Coaching clients to teach their kids

Less than half of parents let their kids make real financial decisions, and that’s a problem

Talking to kids about money is hard. Letting them fail is
even harder. But if your clients want their children to develop good financial
habits, they’re going to need to do both. You can help.

For more than a decade, T. Rowe Price has been running an annual survey on Parents, Kids and Money. In this survey, they ask parents and kids to each answer a series of questions about financial responsibilities, communication, and behavior.  Details change from year to year, but the following three findings are fairly consistent, and we can learn a lot from them about how to prepare the next generation for success.

Talking about money is hard, but kids need (and want) to hear it.

Year over year, the survey shows that parents are reluctant to discuss financial topics with their kids, and that when they do bring it up, they find it very uncomfortable. In 2019, for example, parents ranked talking with their kids about financial topics as more uncomfortable than talking about politics, climate change, and death.  At the same time, more than half of their kids said that they wished their parents talked with them more about money.

Parents need to get over our reluctance to broach the topic. Maybe they are afraid they don’t know enough to serve as great examples, but it turns out they don’t have the luxury of using that as an excuse. Why? Because of finding #2.

Kids’ financial behaviors are heavily influenced by their parents’ example.

The kids in the survey who had good financial habits (saving, etc.) were heavily influenced by their parents’ example. This may worry parents who have made a lot of mistakes, but it turns out that kids can use those mistakes as cautionary tales.

For example, in 2017 kids who were aware that their parents had filed for bankruptcy were twice as likely to report being ‘very’ or ‘extremely’ smart about money themselves, compared with kids who were not aware that their parents had filed for bankruptcy protection.

All parents want to set a great example, but sometimes letting kids know about our failures can help them make better choices than we did. It takes courage, but I’m reminded of the story of the old sage on the mountain who, when asked how to make good decisions, replied, “That’s easy! Lots and lots of bad decisions.”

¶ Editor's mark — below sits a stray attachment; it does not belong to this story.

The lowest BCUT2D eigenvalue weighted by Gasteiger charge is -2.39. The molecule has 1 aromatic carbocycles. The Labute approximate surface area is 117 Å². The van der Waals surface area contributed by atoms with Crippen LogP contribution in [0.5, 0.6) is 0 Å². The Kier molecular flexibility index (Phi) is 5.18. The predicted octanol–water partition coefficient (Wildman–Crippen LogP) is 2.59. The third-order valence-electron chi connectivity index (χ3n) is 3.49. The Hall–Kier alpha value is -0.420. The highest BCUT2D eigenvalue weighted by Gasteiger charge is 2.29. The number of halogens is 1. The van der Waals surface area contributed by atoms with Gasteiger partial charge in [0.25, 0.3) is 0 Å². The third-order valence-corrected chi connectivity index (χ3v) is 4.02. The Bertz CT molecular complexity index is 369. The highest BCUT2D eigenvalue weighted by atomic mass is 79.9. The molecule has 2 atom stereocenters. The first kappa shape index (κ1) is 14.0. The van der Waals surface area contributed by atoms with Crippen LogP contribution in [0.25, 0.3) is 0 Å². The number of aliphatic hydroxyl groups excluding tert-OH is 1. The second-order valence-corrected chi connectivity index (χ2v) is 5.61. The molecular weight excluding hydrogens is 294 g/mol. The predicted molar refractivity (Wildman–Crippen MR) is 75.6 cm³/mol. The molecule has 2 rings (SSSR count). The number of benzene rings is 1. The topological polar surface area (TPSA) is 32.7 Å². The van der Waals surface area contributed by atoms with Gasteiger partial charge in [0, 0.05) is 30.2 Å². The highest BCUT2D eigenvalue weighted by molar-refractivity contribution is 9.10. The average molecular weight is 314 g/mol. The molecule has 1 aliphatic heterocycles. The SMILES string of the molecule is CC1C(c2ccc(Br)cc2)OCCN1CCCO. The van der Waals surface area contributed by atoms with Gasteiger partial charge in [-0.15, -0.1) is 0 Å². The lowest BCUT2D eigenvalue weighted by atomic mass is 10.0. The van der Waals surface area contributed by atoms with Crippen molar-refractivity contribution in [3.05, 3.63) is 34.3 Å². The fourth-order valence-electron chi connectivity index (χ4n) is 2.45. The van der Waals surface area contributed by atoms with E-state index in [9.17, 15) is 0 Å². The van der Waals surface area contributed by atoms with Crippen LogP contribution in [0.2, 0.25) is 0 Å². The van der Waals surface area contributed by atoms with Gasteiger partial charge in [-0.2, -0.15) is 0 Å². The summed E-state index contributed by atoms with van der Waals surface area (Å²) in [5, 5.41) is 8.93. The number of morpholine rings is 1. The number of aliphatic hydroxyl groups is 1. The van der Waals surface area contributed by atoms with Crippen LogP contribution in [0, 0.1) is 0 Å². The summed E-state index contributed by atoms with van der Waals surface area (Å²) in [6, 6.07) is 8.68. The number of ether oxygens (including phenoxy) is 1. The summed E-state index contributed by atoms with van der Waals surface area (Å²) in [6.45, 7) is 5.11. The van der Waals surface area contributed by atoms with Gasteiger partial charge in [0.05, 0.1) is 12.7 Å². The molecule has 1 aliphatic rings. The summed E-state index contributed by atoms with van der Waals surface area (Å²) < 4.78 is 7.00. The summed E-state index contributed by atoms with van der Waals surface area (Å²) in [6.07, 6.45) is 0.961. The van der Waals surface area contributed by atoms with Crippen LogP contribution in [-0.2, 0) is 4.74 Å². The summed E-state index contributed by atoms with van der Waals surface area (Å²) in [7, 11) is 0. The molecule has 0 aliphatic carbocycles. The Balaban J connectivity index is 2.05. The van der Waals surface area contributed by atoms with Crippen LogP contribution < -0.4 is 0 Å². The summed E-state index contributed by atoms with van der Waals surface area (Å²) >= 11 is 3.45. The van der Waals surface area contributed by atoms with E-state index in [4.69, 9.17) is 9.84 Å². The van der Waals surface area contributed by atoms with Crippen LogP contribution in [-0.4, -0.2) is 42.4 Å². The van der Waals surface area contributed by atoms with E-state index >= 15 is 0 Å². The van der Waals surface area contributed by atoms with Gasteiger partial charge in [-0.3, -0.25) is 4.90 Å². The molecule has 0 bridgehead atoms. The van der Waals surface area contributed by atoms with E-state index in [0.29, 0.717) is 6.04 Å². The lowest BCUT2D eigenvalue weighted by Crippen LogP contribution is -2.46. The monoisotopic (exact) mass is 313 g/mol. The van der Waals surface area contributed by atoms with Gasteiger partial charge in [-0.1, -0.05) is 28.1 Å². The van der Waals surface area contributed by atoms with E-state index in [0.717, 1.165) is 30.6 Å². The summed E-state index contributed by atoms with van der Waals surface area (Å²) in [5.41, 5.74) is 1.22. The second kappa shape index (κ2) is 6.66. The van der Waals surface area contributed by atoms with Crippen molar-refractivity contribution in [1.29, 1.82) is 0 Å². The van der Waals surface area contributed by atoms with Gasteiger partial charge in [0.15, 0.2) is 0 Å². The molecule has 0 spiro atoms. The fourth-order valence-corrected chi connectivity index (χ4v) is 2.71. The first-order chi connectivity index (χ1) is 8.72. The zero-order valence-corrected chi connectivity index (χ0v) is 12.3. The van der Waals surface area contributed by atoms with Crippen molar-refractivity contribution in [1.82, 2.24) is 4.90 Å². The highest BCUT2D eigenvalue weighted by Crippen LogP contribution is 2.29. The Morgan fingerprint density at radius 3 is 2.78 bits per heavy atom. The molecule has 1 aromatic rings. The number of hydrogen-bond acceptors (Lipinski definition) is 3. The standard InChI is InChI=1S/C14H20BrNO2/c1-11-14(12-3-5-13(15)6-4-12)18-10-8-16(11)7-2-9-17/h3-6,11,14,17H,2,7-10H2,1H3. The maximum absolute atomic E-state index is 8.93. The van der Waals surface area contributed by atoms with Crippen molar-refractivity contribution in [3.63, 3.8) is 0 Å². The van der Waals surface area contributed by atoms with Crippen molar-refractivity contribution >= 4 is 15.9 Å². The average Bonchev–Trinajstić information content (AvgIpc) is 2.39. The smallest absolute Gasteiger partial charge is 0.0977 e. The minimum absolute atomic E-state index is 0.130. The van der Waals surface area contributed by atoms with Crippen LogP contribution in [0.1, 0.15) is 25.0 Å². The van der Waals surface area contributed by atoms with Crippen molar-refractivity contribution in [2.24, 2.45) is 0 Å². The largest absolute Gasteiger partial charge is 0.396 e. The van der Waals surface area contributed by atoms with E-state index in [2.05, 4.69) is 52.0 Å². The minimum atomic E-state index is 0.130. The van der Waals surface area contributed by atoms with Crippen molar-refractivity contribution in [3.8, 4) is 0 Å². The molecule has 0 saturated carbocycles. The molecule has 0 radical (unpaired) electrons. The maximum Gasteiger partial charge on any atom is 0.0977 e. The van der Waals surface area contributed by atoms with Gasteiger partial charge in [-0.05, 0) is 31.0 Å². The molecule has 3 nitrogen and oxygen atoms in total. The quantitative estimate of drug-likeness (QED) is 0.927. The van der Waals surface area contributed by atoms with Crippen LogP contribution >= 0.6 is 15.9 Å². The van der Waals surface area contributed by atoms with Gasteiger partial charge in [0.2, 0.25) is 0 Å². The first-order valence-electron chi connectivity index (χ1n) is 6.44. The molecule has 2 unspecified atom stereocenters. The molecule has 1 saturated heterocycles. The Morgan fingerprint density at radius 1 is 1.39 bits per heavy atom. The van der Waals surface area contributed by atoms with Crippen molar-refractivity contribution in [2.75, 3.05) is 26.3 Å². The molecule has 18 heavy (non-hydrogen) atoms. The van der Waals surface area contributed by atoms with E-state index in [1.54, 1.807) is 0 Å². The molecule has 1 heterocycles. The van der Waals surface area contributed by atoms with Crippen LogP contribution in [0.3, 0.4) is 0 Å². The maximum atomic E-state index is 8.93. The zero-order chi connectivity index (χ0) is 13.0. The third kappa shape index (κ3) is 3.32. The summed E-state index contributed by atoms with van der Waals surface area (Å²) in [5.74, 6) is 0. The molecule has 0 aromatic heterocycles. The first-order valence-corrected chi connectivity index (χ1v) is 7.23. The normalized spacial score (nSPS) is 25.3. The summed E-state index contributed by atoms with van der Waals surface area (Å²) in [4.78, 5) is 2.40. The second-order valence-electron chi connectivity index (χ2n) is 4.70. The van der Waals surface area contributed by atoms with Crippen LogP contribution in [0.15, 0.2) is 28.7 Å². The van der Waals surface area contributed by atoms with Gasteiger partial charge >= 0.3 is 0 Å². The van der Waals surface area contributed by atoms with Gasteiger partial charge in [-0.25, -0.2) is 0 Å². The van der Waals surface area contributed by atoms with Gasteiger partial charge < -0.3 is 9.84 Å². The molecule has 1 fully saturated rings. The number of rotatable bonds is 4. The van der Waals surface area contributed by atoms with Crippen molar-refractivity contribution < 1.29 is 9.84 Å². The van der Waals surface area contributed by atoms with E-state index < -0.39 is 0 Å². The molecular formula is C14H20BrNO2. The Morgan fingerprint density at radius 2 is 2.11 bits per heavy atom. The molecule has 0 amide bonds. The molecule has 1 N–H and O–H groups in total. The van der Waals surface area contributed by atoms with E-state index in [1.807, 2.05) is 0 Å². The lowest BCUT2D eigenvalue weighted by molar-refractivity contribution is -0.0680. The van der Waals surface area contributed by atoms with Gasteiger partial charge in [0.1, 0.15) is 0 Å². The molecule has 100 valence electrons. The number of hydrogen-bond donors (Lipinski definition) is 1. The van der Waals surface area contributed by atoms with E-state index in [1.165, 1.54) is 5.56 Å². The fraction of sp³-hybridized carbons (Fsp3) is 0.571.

By talking openly about money with kids – the good, the bad, and the embarrassing – we give them the opportunity to avoid learning the same lessons the hard way. This brings me to finding #3.

Kids who managed their own money had much better financial habits.

In 2017, the researchers compared the group of kids who were allowed to make their own spending and saving decisions with the kids who were not. Those who were given more freedom were less likely to spend money as soon as they received it (40% vs. 53%), less likely to have lied to their parents about how they spent money (29% vs. 49%), and less likely to say they expect their parents to buy them whatever they want (52% vs. 65%).

Notably, only a small minority of kids involved in any of the surveys were given the chance to invest (10% in 2019 had an investment account) and I assume only some of those kids are given the freedom to decide how their money is invested. This, to me, represents a huge opportunity for financial advisers to serve the needs of clients and their clients’ kids by helping them to learn the basics about investment at a young age, and letting them do it with real money.

When we look at these three conclusions, it’s pretty clear that – for better or worse – kids rely on their parents as both financial educators and role models. But parents are still reluctant to broach the topic, so advisers can help support them in this task.

The advice industry could help support clients more in this area if it embraced the idea that kids can and should be managing their own money from an early age, giving them a chance to learn, grow, take risks, fail, and recover, while they still have the safety nets of youth and parental supervision.

My own child began to learn about investments when she inherited $5,000 at age 12. I let her spend $1,000 however she liked (she chose an iPhone), but the remaining money had to be invested (80% in funds, and 20% however she wants). She is learning to understand asset classes, fundamental analysis, and how to manage a long-term portfolio in a way that is truly relevant to her because it’s her money and that matters.

She was fortunate enough to receive a windfall of $5,000, but a child could build a diversified portfolio with just $500 if they were given some simple instructions about how to select and buy ETFs, for example. Why isn’t it a regular practice to have smaller, investment training accounts for kids? What a wonderful chance to teach the fundamentals of long-term investment!

Helping a client manage their own money well is valuable, and helping them guide their children’s financial education is priceless. It’s hard to talk to kids about money, and harder to let them make mistakes, but if parents can overcome their own hesitations and embarrassment, they can put kids on a better path, and give them a chance to fail now so they can succeed later.

With an advisers’ help, they might just get the courage to start the conversation.

Sarah Newcomb is a behavioral economist at Morningstar

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Coaching clients to teach their kids

Coaching clients to teach their kids

Less than half of parents let their kids make real financial decisions, and that’s a problem

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